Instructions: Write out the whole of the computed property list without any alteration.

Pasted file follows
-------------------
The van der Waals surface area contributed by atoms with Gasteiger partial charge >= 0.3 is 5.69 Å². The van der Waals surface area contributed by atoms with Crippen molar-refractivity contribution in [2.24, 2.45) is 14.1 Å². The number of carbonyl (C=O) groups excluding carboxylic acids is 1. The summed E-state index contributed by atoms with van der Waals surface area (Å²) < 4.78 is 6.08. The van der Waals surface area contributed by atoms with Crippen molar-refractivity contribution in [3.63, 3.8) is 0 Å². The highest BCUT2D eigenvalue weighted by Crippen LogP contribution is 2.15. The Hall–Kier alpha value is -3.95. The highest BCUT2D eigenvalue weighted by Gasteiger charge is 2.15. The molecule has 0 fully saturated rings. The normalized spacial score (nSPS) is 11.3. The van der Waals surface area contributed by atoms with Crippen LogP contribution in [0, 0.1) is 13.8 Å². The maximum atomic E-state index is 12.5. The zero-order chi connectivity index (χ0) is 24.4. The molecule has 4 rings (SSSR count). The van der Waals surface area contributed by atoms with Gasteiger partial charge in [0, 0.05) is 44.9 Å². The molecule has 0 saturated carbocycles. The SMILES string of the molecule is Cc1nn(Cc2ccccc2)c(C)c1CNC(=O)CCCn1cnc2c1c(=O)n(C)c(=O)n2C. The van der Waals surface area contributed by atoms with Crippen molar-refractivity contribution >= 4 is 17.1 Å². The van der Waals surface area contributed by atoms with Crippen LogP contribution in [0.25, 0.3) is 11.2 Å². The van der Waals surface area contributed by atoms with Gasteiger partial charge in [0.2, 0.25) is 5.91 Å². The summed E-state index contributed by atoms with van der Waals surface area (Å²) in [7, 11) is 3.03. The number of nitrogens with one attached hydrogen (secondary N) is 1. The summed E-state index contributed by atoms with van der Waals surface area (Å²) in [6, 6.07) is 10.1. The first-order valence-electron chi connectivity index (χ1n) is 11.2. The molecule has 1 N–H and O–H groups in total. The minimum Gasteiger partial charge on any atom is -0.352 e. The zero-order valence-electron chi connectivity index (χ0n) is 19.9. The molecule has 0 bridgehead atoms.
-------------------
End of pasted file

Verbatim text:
The van der Waals surface area contributed by atoms with Gasteiger partial charge >= 0.3 is 5.69 Å². The van der Waals surface area contributed by atoms with Crippen molar-refractivity contribution in [2.24, 2.45) is 14.1 Å². The number of carbonyl (C=O) groups excluding carboxylic acids is 1. The summed E-state index contributed by atoms with van der Waals surface area (Å²) < 4.78 is 6.08. The van der Waals surface area contributed by atoms with Crippen molar-refractivity contribution in [3.63, 3.8) is 0 Å². The highest BCUT2D eigenvalue weighted by Crippen LogP contribution is 2.15. The Hall–Kier alpha value is -3.95. The highest BCUT2D eigenvalue weighted by Gasteiger charge is 2.15. The molecule has 0 fully saturated rings. The normalized spacial score (nSPS) is 11.3. The van der Waals surface area contributed by atoms with Crippen LogP contribution in [0, 0.1) is 13.8 Å². The maximum atomic E-state index is 12.5. The zero-order chi connectivity index (χ0) is 24.4. The molecule has 4 rings (SSSR count). The van der Waals surface area contributed by atoms with Gasteiger partial charge in [0, 0.05) is 44.9 Å². The molecule has 0 saturated carbocycles. The SMILES string of the molecule is Cc1nn(Cc2ccccc2)c(C)c1CNC(=O)CCCn1cnc2c1c(=O)n(C)c(=O)n2C. The van der Waals surface area contributed by atoms with Crippen molar-refractivity contribution >= 4 is 17.1 Å². The van der Waals surface area contributed by atoms with Crippen LogP contribution in [0.25, 0.3) is 11.2 Å². The van der Waals surface area contributed by atoms with Gasteiger partial charge in [0.2, 0.25) is 5.91 Å². The summed E-state index contributed by atoms with van der Waals surface area (Å²) in [7, 11) is 3.03. The number of nitrogens with one attached hydrogen (secondary N) is 1. The summed E-state index contributed by atoms with van der Waals surface area (Å²) in [6, 6.07) is 10.1. The first-order valence-electron chi connectivity index (χ1n) is 11.2. The molecule has 1 N–H and O–H groups in total. The minimum Gasteiger partial charge on any atom is -0.352 e. The zero-order valence-electron chi connectivity index (χ0n) is 19.9. The molecule has 0 bridgehead atoms.